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Brewers take action to quench their thirst for water

Segment

IFRS 9 Impairment How It Impacts Your Corporation And How We Can Help

The Market Intelligence Platform


Brewers take action to quench their thirst for water

Big businesses are often criticized for trumpeting their environmental, social and governance credentials while providing little substance to back up those claims. It is interesting, then, to see how much effort companies are willing to invest when there is a clear and tangible threat to their operations. Case in point is the effort by major brewers to secure their most essential commodity: water.

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Source: Unsplash

It is startling how much water is needed to brew beer. In 2015, Denmark's Carlsberg A/S used 3.4 liters of water for every 1 liter of lager produced. As much of the water is used to grow barley, the issue affects beer brewers much more deeply than other beverage companies. This comes as global water demand is expected to boom in the coming years.

But as our report this week shows, brewers are alert to the risk and mobilizing. Carlsberg has cut that 3.4-liter figure to 2.5 liters and plans to reduce it to 1.7 liters by 2030. Anheuser-Busch InBev SA sends purified wastewater from its brewery in Bolivia to local farmers for free, a move it says facilitates water security for everyone in the region. Heineken NV has repaired dams, hired dozens of agronomists and grown barley among olive groves. "Governments may be surprised we take this responsibility. It's new for us, too," said Willem de Jonge, global director of sustainable development at Heineken.

Though their motives are clear, it is encouraging to see brewers looking beyond their factory walls and taking on projects that can benefit whole communities. They will need to continue to ramp up their efforts to tackle this very present threat.

Chart of the week

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Automotive

Hydrogen, power lines could give batteries boost on road to low emissions trucks

Lord Adair Turner, co-chair of the Energy Transition Commission, says battery-electric technology is viable in buses and medium-size trucks, but a more creative approach is needed to cut emissions from the heaviest trucks on the road.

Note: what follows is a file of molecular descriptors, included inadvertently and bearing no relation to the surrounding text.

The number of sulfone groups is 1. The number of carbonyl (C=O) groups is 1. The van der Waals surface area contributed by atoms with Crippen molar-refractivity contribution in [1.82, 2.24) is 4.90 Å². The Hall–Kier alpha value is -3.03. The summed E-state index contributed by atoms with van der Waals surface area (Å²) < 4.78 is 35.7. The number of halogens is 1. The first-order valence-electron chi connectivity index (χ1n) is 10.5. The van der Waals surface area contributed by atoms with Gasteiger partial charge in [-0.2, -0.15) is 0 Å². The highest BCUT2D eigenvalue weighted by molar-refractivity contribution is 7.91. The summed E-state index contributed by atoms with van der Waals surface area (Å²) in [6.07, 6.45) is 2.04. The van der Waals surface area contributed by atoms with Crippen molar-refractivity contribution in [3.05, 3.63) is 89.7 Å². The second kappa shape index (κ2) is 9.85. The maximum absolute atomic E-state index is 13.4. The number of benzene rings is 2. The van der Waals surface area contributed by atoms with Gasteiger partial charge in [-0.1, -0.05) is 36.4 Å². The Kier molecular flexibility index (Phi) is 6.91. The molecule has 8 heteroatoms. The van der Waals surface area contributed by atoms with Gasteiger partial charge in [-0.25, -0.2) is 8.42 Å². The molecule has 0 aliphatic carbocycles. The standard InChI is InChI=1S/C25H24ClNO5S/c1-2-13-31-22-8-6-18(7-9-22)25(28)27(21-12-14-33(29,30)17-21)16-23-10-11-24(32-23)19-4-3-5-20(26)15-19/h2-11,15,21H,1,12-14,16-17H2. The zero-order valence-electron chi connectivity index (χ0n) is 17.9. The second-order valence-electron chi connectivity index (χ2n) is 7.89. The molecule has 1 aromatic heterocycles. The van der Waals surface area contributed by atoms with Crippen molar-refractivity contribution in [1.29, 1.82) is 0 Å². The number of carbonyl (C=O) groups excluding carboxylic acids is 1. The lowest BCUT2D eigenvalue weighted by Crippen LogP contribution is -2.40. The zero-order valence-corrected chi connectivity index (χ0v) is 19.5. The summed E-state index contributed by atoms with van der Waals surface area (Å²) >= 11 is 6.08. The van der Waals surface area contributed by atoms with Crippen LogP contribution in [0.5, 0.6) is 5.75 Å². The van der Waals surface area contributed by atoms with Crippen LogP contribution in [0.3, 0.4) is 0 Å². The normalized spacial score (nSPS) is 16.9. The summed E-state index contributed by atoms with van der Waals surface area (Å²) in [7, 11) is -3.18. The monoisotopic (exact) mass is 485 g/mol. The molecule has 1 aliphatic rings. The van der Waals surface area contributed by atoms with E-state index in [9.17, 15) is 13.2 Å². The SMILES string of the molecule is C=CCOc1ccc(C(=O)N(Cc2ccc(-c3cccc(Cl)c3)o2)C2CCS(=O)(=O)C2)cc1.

Ferrari 'confident' going into 2019 despite global headwinds

The Italian automaker said its research and development costs for 2019 should be similar to 2018 but with more spending on new vehicles.

UK auto industry fears Brexit hammer blow as domestic sales, exports fall

The Society of Motor Manufacturers and Traders says the industry is already suffering from the impact of Brexit and has called on the U.K. government to avoid a disorderly departure from the EU, which would make the situation even worse.

Retail

In-store pickup gains traction at retailers

At some companies, online sales are split almost evenly between orders picked up in stores and those mailed directly to customers.

Alibaba bullish on Chinese consumer demand, expects profit growth to continue

"Chinese consumption growth is still strong, driven by a growing base of increasingly affluent young consumers," Alibaba CEO Daniel Zhang said on a conference call following the publication of the company's third-quarter results.

EBay to pay 1st-ever quarterly dividend as execs outline growth plans

The e-commerce company is betting on expanded advertising and payments to help drive revenue in 2019, 2020 and beyond, executives said Jan. 29.

Amazon CFO: India e-commerce law doesn't help business

CFO Brian Olsavsky said Jan. 31 that the Seattle-based company has included the effects of the new law in its fiscal first-quarter guidance.

Food, Beverage & Tobacco

Thirsty beer companies fight to shore up water supplies

Faced with increasing scarcity across the globe, beer-makers are taking aggressive steps to shore up water supplies for their breweries.

McDonald's plans initiatives to reverse declining US restaurant traffic

Executives for the fast-food giant also issued new fiscal guidance for 2019 and beyond.

Farm groups, experts urge tariff reduction, independence in US-UK trade talks

Several groups told a U.S. government panel Jan. 29 that a free trade deal with the U.K. should include zero tariffs and a regulatory and tariff schedule less onerous than that of the EU.

Dairy group: No deal with Japan could cost US billions

Should no trade agreement be reached with Japan, U.S. dairy producers could face vast losses in sales, the U.S. Dairy Export Council warned in a new report.

Aiming to trim losses, Blue Apron shifts production to New Jersey from Texas

The meal-kit company is predicting another drop in sales for fiscal 2019 so it is revisiting its production network and rolling out new products.

Altria looks to Juul, cannabis investment as cigarette volumes continue declines

The U.S. tobacco giant is also planning to lay off 900 employees as part of a plan to cut an expected $575 million in costs to offset expense from the investments, executives said Jan. 31.